Essay Habeas Corpus and the War on Terror

Submitted By kristine325
Words: 1992
Pages: 8

Habeas Corpus and the War on Terror
Instructor Looney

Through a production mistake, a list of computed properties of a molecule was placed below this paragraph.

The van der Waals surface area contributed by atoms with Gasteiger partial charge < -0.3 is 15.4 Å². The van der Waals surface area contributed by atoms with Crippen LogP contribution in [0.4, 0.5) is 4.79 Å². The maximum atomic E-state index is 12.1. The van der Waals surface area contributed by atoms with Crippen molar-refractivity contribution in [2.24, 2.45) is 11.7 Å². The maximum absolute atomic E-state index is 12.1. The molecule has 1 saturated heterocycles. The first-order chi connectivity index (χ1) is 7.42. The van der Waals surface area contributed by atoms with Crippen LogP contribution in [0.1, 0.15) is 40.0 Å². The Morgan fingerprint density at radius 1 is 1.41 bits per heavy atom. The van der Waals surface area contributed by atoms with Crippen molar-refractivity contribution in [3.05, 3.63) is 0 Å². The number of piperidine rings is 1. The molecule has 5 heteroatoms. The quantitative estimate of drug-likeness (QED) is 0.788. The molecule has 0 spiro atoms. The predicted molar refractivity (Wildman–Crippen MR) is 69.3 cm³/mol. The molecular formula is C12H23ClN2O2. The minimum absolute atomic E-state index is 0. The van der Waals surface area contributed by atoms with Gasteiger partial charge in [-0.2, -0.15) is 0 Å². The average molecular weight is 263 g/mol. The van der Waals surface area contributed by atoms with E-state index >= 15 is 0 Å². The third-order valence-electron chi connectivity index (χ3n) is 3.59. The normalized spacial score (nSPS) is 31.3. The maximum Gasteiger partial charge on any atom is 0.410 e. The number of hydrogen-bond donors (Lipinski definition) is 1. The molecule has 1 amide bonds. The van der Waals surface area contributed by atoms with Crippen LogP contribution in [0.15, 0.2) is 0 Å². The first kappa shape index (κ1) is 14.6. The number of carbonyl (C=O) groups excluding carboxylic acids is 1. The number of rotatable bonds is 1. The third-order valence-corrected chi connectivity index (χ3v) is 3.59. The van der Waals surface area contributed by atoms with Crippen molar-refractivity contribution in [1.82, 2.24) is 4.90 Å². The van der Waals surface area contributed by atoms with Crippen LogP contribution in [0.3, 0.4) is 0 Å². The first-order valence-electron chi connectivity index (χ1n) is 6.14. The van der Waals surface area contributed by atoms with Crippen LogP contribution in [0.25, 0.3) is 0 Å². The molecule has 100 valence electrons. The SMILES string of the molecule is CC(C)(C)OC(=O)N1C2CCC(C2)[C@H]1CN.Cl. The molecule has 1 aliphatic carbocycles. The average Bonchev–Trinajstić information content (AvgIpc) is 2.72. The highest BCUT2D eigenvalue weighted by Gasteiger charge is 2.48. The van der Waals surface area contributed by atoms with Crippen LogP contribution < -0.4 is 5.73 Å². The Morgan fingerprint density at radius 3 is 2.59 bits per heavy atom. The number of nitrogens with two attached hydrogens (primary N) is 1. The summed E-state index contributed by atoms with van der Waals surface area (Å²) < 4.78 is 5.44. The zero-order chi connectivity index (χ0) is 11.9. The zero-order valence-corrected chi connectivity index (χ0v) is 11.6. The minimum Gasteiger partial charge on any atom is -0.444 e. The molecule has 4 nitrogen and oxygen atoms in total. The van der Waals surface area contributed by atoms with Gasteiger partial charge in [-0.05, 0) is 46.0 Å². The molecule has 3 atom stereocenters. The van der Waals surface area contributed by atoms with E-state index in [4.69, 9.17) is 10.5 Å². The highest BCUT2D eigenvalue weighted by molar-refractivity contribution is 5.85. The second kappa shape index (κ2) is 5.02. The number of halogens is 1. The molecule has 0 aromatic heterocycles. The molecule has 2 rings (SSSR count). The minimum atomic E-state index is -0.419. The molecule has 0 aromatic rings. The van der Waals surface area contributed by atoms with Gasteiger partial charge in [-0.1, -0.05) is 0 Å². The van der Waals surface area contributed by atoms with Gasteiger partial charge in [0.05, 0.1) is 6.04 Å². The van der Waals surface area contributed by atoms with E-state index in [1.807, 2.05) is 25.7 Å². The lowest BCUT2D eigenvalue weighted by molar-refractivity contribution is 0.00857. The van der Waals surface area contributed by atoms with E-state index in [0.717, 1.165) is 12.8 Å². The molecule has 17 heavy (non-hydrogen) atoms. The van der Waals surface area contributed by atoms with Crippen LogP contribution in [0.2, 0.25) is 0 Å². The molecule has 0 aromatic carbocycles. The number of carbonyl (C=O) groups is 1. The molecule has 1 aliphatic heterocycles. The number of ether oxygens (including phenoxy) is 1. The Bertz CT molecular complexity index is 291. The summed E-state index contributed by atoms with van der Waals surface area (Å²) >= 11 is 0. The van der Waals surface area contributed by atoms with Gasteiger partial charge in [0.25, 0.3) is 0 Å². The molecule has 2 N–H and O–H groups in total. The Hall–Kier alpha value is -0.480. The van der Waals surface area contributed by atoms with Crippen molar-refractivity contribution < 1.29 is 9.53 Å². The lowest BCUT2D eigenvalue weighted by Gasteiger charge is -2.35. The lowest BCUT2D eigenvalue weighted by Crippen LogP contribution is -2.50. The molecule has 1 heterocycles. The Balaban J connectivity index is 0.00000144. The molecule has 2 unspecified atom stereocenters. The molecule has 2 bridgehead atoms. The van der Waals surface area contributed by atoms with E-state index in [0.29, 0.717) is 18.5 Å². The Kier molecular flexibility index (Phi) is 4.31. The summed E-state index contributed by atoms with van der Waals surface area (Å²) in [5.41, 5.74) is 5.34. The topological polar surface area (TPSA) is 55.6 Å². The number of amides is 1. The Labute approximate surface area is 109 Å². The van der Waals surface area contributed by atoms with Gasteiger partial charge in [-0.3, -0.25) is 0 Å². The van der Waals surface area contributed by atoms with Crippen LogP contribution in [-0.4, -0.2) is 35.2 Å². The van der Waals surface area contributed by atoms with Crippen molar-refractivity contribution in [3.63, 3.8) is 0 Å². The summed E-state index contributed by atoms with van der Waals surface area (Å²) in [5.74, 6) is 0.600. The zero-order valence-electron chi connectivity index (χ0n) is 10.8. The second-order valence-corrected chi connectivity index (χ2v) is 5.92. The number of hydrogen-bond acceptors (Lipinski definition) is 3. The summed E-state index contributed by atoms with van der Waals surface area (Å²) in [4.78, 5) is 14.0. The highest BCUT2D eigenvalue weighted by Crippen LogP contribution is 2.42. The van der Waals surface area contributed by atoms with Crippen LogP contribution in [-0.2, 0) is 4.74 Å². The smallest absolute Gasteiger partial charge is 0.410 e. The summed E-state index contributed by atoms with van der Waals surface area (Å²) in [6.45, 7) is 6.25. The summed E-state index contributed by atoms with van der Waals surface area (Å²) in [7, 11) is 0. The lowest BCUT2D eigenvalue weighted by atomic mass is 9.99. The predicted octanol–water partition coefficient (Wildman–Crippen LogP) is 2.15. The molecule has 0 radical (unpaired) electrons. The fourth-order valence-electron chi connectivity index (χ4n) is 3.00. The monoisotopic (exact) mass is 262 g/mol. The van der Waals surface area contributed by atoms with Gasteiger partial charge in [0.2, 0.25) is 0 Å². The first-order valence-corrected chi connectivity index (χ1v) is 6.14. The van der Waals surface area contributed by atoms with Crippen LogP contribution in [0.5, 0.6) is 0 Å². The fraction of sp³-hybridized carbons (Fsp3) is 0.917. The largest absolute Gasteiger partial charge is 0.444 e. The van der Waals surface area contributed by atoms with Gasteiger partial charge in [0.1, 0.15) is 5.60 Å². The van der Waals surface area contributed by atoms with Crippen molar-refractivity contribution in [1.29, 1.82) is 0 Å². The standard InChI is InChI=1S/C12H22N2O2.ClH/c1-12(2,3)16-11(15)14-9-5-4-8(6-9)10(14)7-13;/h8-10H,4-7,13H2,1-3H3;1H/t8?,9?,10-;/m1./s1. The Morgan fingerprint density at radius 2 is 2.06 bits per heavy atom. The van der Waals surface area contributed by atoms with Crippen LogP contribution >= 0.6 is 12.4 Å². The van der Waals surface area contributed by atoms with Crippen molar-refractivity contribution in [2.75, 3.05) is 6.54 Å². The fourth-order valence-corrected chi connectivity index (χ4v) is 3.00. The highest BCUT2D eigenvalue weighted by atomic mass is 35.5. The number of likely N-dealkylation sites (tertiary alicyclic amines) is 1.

When an individual is imprisoned they have the right to be brought before a judge to have their case analyzed to determine whether their detained status will be permanent or temporary. This right is called a writ of habeas corpus and it was created in the English legal system, it has now expanded to many nations (Columbia Electronic Encyclopedia.2014). A writ of habeas corpus ensures that even if a prisoner is being held silently, that they receive a fair chance to prove their innocence. While an opposing viewpoint states that Congress should not increase habeas corpus rights for criminal enemy combatants, because these rights will make armed warfare more critically dangerous for our soldiers and civilians. Habeas corpus represents the oldest human right that is defined in our history and it should not be manipulated at all. In 1305 William Blackstone (wrote his analysis on the Laws in England during the 18th Century) created the first recorded use of habeas corpus during the ruling of King Edward I. This writ originally stated that its use was to bring a detainee to court in order to testify in a trial that was pending. In the beginning it was a weapon that the courts as well as the king however, it eventually became a form of protection for a person that was against arbitrary imprisonment by the state. “It is thought to have been common law by the time of Magna Carta, which says in Article 39: "No freeman shall be taken or imprisoned or disseised or exiled or in any way destroyed, nor will we go upon him nor will we send upon him except upon the lawful judgment of his peers or the law of the land."(BBC NEWS.2005) These days habeas corpus is sparingly used despite its use in the United States, where it is commonly used by prisoners after conviction. Congress allowed the federal courts to use their power to issue habeas corpus to prisoners who were either in custody or were committed for trial in a court, this became known as the Judiciary Act of 1789.(Federal Judicial Center) Article 1, Section 9, Claus 2 of the United States Constitution declares “The Privilege of the Writ of Habeas Corpus shall not be suspended, unless when in Cases of Rebellion or Invasion the public Safety may require it.” (The Founders Constitition.2000) Today, habeas corpus is used as a post-conviction solution for a state or federal prisoner who tries to challenge the legitimacy of the operation of the federal laws. Other uses of habeas corpus in the United States include immigration or deportation cases, matters concerning military imprisonment, court proceedings before military commissions, and convictions in military court. It is also used to determine preliminary matters in criminal cases such as; an acceptable basis for detention, removal to a different federal district court, the denial of parole or bail, a claim of double jeopardy, failure to provide a speedy trial or hearing, and the legality of deportation to a foreign country. The writ of habeas corpus was suspended during the Civil War by President Abraham Lincoln. Furthermore, President Jefferson Davis suspended habeas corpus in the confederate states of America. During World War II habeas corpus was suspended in the cases concerning people who were of Japanese origin and had relations with German Prisoners that were detained in America. In the recent past, people who were arrested and accused, or if they were suspected of being part of acts involving terrorism, the suspension of habeas corpus has been proposed. Suspension has become a well-known disputed issue; U.S. citizens have the right to protection because habeas corpus is in effect, whereas aliens from a foreign country who are being held at Guatanamo (American Naval base in Cuba) are there without the right of a fair trial. After the 9/11 terrorist attacks and our involvement with the middle east, a few